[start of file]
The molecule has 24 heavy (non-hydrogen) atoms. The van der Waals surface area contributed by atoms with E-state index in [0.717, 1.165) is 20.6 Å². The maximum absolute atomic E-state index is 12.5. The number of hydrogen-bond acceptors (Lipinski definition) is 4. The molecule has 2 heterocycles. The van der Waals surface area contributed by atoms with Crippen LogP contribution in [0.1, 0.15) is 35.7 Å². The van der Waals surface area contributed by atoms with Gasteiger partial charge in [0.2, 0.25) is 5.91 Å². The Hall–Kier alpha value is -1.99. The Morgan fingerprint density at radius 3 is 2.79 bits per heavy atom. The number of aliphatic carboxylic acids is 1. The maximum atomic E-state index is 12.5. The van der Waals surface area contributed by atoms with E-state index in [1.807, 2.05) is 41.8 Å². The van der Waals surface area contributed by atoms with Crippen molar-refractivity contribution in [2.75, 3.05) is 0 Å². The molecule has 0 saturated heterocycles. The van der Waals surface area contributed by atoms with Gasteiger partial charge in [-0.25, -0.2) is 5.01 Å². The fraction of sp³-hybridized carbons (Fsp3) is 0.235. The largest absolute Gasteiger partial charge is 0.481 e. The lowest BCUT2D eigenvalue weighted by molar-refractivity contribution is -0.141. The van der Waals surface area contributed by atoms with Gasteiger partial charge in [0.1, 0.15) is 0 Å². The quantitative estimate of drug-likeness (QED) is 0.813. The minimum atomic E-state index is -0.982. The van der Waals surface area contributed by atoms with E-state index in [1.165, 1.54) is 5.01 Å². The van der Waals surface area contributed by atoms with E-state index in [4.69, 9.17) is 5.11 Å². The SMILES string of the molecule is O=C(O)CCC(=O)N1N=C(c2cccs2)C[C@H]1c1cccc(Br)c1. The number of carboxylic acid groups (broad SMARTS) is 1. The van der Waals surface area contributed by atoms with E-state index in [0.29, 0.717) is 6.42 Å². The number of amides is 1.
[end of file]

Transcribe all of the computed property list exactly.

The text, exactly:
The molecule has 24 heavy (non-hydrogen) atoms. The van der Waals surface area contributed by atoms with E-state index in [0.717, 1.165) is 20.6 Å². The maximum absolute atomic E-state index is 12.5. The number of hydrogen-bond acceptors (Lipinski definition) is 4. The molecule has 2 heterocycles. The van der Waals surface area contributed by atoms with Crippen LogP contribution in [0.1, 0.15) is 35.7 Å². The van der Waals surface area contributed by atoms with Gasteiger partial charge in [0.2, 0.25) is 5.91 Å². The Hall–Kier alpha value is -1.99. The Morgan fingerprint density at radius 3 is 2.79 bits per heavy atom. The number of aliphatic carboxylic acids is 1. The maximum atomic E-state index is 12.5. The van der Waals surface area contributed by atoms with E-state index in [1.807, 2.05) is 41.8 Å². The van der Waals surface area contributed by atoms with Crippen molar-refractivity contribution in [2.75, 3.05) is 0 Å². The molecule has 0 saturated heterocycles. The van der Waals surface area contributed by atoms with Gasteiger partial charge in [-0.25, -0.2) is 5.01 Å². The fraction of sp³-hybridized carbons (Fsp3) is 0.235. The largest absolute Gasteiger partial charge is 0.481 e. The lowest BCUT2D eigenvalue weighted by molar-refractivity contribution is -0.141. The van der Waals surface area contributed by atoms with Gasteiger partial charge in [0.1, 0.15) is 0 Å². The quantitative estimate of drug-likeness (QED) is 0.813. The minimum atomic E-state index is -0.982. The van der Waals surface area contributed by atoms with E-state index in [1.165, 1.54) is 5.01 Å². The van der Waals surface area contributed by atoms with E-state index in [4.69, 9.17) is 5.11 Å². The SMILES string of the molecule is O=C(O)CCC(=O)N1N=C(c2cccs2)C[C@H]1c1cccc(Br)c1. The number of carboxylic acid groups (broad SMARTS) is 1. The van der Waals surface area contributed by atoms with E-state index in [0.29, 0.717) is 6.42 Å². The number of amides is 1.